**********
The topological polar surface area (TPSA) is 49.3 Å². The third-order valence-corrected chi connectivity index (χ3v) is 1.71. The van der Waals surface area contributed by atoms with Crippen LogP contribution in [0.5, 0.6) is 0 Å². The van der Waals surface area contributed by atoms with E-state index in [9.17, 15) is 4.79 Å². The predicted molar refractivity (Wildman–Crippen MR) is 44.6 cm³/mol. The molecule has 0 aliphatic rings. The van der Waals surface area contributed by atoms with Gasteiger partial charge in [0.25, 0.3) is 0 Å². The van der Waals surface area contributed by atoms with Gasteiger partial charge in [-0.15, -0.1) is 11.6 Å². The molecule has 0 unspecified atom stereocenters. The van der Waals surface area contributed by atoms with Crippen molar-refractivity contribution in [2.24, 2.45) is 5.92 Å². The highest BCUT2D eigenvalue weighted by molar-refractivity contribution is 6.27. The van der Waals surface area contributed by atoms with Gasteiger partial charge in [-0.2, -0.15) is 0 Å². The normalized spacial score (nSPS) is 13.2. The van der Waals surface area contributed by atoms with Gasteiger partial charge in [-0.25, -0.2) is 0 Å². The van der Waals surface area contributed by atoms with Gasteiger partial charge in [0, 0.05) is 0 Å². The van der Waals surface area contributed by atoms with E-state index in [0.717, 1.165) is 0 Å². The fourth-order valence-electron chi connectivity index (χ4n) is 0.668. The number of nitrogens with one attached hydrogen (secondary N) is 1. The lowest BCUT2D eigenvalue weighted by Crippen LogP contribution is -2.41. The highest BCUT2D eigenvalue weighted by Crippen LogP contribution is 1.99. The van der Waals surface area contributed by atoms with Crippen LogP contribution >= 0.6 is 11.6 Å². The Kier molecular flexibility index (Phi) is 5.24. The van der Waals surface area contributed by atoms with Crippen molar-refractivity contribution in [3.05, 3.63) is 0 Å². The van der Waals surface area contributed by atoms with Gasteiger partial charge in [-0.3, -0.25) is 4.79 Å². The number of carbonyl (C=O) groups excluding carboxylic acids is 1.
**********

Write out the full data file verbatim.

The topological polar surface area (TPSA) is 49.3 Å². The third-order valence-corrected chi connectivity index (χ3v) is 1.71. The van der Waals surface area contributed by atoms with Crippen LogP contribution in [0.5, 0.6) is 0 Å². The van der Waals surface area contributed by atoms with E-state index in [9.17, 15) is 4.79 Å². The predicted molar refractivity (Wildman–Crippen MR) is 44.6 cm³/mol. The molecule has 0 aliphatic rings. The van der Waals surface area contributed by atoms with Gasteiger partial charge in [0.25, 0.3) is 0 Å². The van der Waals surface area contributed by atoms with Gasteiger partial charge in [-0.15, -0.1) is 11.6 Å². The molecule has 0 unspecified atom stereocenters. The van der Waals surface area contributed by atoms with Crippen molar-refractivity contribution in [2.24, 2.45) is 5.92 Å². The highest BCUT2D eigenvalue weighted by molar-refractivity contribution is 6.27. The van der Waals surface area contributed by atoms with Gasteiger partial charge in [-0.2, -0.15) is 0 Å². The normalized spacial score (nSPS) is 13.2. The van der Waals surface area contributed by atoms with Gasteiger partial charge in [-0.25, -0.2) is 0 Å². The van der Waals surface area contributed by atoms with Gasteiger partial charge in [0, 0.05) is 0 Å². The van der Waals surface area contributed by atoms with E-state index in [0.717, 1.165) is 0 Å². The fourth-order valence-electron chi connectivity index (χ4n) is 0.668. The number of nitrogens with one attached hydrogen (secondary N) is 1. The lowest BCUT2D eigenvalue weighted by Crippen LogP contribution is -2.41. The highest BCUT2D eigenvalue weighted by Crippen LogP contribution is 1.99. The van der Waals surface area contributed by atoms with Crippen LogP contribution >= 0.6 is 11.6 Å². The Kier molecular flexibility index (Phi) is 5.24. The van der Waals surface area contributed by atoms with Crippen molar-refractivity contribution in [3.05, 3.63) is 0 Å². The van der Waals surface area contributed by atoms with Gasteiger partial charge in [-0.3, -0.25) is 4.79 Å². The number of carbonyl (C=O) groups excluding carboxylic acids is 1.